Why are there so many loans available for infrastructure? That is because there is an infrastructure gap. Considering the amount of wealth in the world, the fact that 1.2 billion people live without electricity, a billion live without a sealed road, or 748 million people lack clean drinking water is unacceptable.

When we look at China, especially over the past decade, its rapid development has bene connected to infrastructure investment. At the same time, China has also become a major actor globally. It invests in nearly everything; transport, subways, hydropower, pipelines, clean energy (wind, solar), port development, bridges, train networks. Last year, China’s official outbound investment reached $120 billion. In 2002, it was $2.7 billion. China is the top investor in Cambodia, Laos and Myanmar, but investment is increasing across ASEAN. 

For years, China has had phenomenal GDP growth, spurred on by debt-driven infrastructure investment, housing and heavy industry. The downside of that has been heavy pollution, and especially over-capacity. China is attempting to rebalance the economy, trying to encourage consumer spending, technological innovation at home. The downside of that is the potential of exporting over-capacity and exporting dated technology.

It can’t be denied that China is seeking to assert itself in the region or globally, solidify and expand its regional presence. This is connected to Xi Jinping’s Chinese Dream and the Great Rejuvenation of the Chinese Nation. Expanding the reach of Chinese financial institutions is a key part of this.

Where does the AIIB fit into this picture? China has become a major outward investor as a result of its Going Out strategy, and plays a key role in existing multilateral banks. Most of China’s investment projects are initiated through policy banks, like China Development Bank, and state-owned enterprises. Chinese companies and banks have come under increasing scrutiny as a result of how they implement these overseas projects.

In contrast to existing Chinese banks, the AIIB is multilateral. While China does hold a very large share of the voting rights, this must be balanced by the fact that there are 56 other members. The bank is in its early stages, and it has developed and evolved very quickly.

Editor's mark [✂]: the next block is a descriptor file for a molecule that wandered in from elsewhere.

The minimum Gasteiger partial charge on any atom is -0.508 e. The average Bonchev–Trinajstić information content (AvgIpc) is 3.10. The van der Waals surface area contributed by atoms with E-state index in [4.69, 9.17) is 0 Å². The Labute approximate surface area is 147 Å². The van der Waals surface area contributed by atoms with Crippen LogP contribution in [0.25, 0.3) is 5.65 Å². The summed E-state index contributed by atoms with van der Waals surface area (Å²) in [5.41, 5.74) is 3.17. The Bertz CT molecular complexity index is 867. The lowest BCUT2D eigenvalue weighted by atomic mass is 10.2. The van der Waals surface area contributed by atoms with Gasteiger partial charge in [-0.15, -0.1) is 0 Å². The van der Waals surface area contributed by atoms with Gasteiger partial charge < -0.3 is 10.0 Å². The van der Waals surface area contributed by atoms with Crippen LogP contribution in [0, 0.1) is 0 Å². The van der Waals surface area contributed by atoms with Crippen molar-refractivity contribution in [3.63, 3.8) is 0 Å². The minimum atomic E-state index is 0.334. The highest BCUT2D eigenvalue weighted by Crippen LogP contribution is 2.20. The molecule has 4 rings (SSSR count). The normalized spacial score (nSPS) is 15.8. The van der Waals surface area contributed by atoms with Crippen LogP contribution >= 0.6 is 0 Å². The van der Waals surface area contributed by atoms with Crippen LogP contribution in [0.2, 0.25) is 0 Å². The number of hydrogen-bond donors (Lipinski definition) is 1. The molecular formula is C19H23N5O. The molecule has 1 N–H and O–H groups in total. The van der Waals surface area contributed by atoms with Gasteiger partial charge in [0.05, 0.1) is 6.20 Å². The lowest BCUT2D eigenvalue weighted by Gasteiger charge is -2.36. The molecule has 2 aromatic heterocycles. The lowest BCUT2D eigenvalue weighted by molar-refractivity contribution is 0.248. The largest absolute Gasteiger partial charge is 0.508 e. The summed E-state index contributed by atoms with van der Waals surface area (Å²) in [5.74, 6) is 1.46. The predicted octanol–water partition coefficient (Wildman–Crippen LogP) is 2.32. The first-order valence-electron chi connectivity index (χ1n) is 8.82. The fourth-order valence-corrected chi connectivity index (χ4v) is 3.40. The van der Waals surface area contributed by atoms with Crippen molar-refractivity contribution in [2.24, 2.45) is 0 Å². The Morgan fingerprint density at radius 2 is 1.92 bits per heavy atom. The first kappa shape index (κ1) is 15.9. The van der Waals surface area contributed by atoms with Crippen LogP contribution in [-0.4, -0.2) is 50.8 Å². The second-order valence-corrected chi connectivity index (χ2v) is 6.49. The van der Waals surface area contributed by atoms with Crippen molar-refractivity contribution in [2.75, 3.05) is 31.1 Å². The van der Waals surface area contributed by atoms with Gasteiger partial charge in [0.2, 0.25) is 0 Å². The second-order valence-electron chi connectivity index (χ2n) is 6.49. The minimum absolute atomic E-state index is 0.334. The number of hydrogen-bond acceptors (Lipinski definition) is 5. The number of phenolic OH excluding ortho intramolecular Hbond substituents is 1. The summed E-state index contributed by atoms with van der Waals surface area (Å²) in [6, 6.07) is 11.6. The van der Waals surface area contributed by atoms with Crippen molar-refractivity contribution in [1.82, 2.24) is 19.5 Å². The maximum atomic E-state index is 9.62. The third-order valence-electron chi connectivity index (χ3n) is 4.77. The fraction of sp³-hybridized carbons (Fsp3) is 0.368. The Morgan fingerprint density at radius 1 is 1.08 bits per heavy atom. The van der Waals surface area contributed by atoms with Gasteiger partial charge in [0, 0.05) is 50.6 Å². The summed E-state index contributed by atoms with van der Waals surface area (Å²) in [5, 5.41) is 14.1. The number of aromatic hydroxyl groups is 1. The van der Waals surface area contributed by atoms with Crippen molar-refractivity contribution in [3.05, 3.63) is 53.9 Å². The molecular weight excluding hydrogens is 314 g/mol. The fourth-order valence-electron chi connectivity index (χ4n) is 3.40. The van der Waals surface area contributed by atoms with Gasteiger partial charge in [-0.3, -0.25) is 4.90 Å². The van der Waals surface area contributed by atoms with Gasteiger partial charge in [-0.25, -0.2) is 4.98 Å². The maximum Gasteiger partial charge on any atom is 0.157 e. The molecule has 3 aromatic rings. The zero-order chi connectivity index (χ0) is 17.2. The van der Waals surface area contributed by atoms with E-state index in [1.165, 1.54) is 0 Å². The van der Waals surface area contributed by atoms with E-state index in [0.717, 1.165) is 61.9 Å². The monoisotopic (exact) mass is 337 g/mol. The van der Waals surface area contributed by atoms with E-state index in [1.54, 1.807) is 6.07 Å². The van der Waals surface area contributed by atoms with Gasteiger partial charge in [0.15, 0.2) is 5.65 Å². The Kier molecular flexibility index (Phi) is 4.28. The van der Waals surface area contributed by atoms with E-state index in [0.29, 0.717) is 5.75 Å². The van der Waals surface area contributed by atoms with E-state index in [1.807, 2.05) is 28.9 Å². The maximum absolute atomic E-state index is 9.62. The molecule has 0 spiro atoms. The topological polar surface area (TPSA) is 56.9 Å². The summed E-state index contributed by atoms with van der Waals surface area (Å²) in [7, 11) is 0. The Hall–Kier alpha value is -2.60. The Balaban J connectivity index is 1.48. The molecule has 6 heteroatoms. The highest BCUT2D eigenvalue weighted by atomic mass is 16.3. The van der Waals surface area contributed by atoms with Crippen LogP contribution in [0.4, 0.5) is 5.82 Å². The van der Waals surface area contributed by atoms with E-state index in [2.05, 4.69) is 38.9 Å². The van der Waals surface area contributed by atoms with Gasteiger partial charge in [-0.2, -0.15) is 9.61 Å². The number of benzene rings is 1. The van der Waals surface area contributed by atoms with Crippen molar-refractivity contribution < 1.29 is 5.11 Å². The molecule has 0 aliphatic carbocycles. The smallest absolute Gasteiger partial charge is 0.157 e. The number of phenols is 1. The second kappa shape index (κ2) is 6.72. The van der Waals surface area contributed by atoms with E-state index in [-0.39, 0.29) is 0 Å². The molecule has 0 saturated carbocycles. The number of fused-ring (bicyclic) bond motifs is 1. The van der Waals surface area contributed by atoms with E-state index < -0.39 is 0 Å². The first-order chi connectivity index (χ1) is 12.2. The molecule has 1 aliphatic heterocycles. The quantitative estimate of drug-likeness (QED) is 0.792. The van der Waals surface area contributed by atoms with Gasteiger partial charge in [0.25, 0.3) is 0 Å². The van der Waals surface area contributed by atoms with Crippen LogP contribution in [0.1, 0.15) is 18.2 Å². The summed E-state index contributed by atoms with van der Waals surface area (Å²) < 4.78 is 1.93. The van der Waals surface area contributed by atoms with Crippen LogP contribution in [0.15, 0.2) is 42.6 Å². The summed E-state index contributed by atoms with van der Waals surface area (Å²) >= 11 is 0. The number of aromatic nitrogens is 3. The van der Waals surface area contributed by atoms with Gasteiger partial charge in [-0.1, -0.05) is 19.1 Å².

The AIIB was announced in October 2013. A year later, 21 countries signed on as members, all Asian countries. By April 2015, that was up to 57 countries, including non-regional actors. China is by far the biggest shareholder, and is the first multilateral bank that has been founded and led by China. This resulted in a lot of speculation early on that it would be ‘China’s bank for China’s interests,’ but the Chinese government and the management of the bank have been very quick to dismiss this.

Its purpose is very much focused on infrastructure. Although it claims to be a development bank, by the way its structured and the way it looks like it will be operated, many believe it’s likely to be an investment bank. It is also very eager to interact with the existing frameworks.

According to the bank’s governance structure, 75% of the shares are reserved for regional states. China holds 30% of the bank’s shares, and 28% of its voting rights. That means China can exercise veto over some decisions, however that will dilute as more states join. India has 8.3% of the vote, and Russia about 5%. While it is not ‘China’s bank’, it does have a huge amount of influence over how it is run.

President Xi takes every opportunity to claim that the AIIB will be “lean, clean and green.” Lean, with a stripped-down management and bureaucracy. Clean, as in zero tolerance of corruption. And Green, targeting green and sustainable investments.

Ms. Luz Julieta Rio Ligthart
Senior Advisor,
Private Sector Development, Trade and Development, Value Chain Analysis, Local Economic Development (LED),
Secretary General for Environmental Network

There is a need for infrastructure, but who is the infrastructure for? There is a greater demand for more responsible investments. Who are the actual beneficiaries for these projects in the end?

There is no doubt that there is a need for infrastructure financing. There seems to be a big gap in Southeast Asia in particular. Asian infrastructure market is expected to grow about 7% per year over the next decade, up to $5 trillion. In order to maintain the current level of economic growth, Asia will need to spend approximately $8 trillion on infrastructure by 2020. China is expected to increase its share of global infrastructure spending from 22% in 2012 to 30% by 2025. Chinese finance in infrastructure is extractive.

Under the AIIB, there are already project approved and underway, even though clear policies and guidelines as to the governance structure, funding and oversight of AIIB projects have not been finalised. There are currently approved projects in Pakistan, Bangladesh, Tajikistan and Indonesia.

What is wrong with these projects? Major infrastructure projects are seldom politically neutral and not necessarily economically beneficial. This is especially the case in fragile or conflict-affected countries where many have weak or absent systems of governance. Often, in these contexts, externalities such as effects on the natural environment, use of resources, inclusive growth, and impact on societies and communities are sidelined in the name of economic growth and progress. There is also an associated commodification of land, where communities are displaced so that land can be used for establishing projects. There are also more human rights violation around the project areas.

There is massive displacement, forced resettlement, militarisation, destruction of natural environment, loss of customary or traditional rights, and vulnerable groups tend to be the victims of energy and infrastructure development. There is a promise that infrastructure development promotes economic growth, but that growth rarely flows to the most vulnerable groups in the country – more often than not they are actually worse off.